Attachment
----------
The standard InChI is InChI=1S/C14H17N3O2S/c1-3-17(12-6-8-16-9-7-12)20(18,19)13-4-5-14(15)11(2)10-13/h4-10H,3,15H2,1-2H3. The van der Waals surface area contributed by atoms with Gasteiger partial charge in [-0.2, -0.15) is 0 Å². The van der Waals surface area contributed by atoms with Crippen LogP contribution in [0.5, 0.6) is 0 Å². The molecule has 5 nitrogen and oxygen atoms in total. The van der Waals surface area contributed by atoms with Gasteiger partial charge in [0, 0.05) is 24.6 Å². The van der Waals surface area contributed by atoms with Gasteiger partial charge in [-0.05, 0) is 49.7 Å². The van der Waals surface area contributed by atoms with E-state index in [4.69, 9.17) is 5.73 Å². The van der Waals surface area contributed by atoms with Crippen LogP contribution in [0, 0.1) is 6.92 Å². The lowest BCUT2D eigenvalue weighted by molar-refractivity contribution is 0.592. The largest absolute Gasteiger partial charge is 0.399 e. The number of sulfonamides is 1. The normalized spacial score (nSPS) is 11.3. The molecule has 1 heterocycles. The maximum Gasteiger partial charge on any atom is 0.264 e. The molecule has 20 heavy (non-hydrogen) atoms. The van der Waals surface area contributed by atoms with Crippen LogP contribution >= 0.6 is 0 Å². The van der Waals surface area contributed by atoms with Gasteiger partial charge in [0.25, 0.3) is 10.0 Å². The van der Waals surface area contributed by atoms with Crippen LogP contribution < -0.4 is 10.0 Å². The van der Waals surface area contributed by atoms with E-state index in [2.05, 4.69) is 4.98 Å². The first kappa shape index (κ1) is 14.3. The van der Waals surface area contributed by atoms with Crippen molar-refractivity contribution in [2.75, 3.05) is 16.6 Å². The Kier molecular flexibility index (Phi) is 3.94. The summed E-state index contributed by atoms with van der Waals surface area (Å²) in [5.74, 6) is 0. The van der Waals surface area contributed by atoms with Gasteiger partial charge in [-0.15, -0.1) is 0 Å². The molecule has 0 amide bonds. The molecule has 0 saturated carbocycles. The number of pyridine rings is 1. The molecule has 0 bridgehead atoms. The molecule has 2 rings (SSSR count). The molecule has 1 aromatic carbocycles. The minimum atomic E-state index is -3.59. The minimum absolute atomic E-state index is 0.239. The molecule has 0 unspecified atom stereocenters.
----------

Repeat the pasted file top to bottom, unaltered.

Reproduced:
The standard InChI is InChI=1S/C14H17N3O2S/c1-3-17(12-6-8-16-9-7-12)20(18,19)13-4-5-14(15)11(2)10-13/h4-10H,3,15H2,1-2H3. The van der Waals surface area contributed by atoms with Gasteiger partial charge in [-0.2, -0.15) is 0 Å². The van der Waals surface area contributed by atoms with Crippen LogP contribution in [0.5, 0.6) is 0 Å². The molecule has 5 nitrogen and oxygen atoms in total. The van der Waals surface area contributed by atoms with Gasteiger partial charge in [0, 0.05) is 24.6 Å². The van der Waals surface area contributed by atoms with Gasteiger partial charge in [-0.05, 0) is 49.7 Å². The van der Waals surface area contributed by atoms with E-state index in [4.69, 9.17) is 5.73 Å². The van der Waals surface area contributed by atoms with Crippen LogP contribution in [0, 0.1) is 6.92 Å². The lowest BCUT2D eigenvalue weighted by molar-refractivity contribution is 0.592. The largest absolute Gasteiger partial charge is 0.399 e. The number of sulfonamides is 1. The normalized spacial score (nSPS) is 11.3. The molecule has 1 heterocycles. The maximum Gasteiger partial charge on any atom is 0.264 e. The molecule has 20 heavy (non-hydrogen) atoms. The van der Waals surface area contributed by atoms with Crippen LogP contribution >= 0.6 is 0 Å². The van der Waals surface area contributed by atoms with Gasteiger partial charge in [0.25, 0.3) is 10.0 Å². The van der Waals surface area contributed by atoms with Crippen LogP contribution < -0.4 is 10.0 Å². The van der Waals surface area contributed by atoms with E-state index in [2.05, 4.69) is 4.98 Å². The first kappa shape index (κ1) is 14.3. The van der Waals surface area contributed by atoms with Crippen molar-refractivity contribution in [2.75, 3.05) is 16.6 Å². The Kier molecular flexibility index (Phi) is 3.94. The summed E-state index contributed by atoms with van der Waals surface area (Å²) in [5.74, 6) is 0. The van der Waals surface area contributed by atoms with Gasteiger partial charge in [-0.15, -0.1) is 0 Å². The molecule has 0 amide bonds. The molecule has 0 saturated carbocycles. The number of pyridine rings is 1. The molecule has 0 bridgehead atoms. The molecule has 2 rings (SSSR count). The molecule has 1 aromatic carbocycles. The minimum atomic E-state index is -3.59. The minimum absolute atomic E-state index is 0.239. The molecule has 0 unspecified atom stereocenters.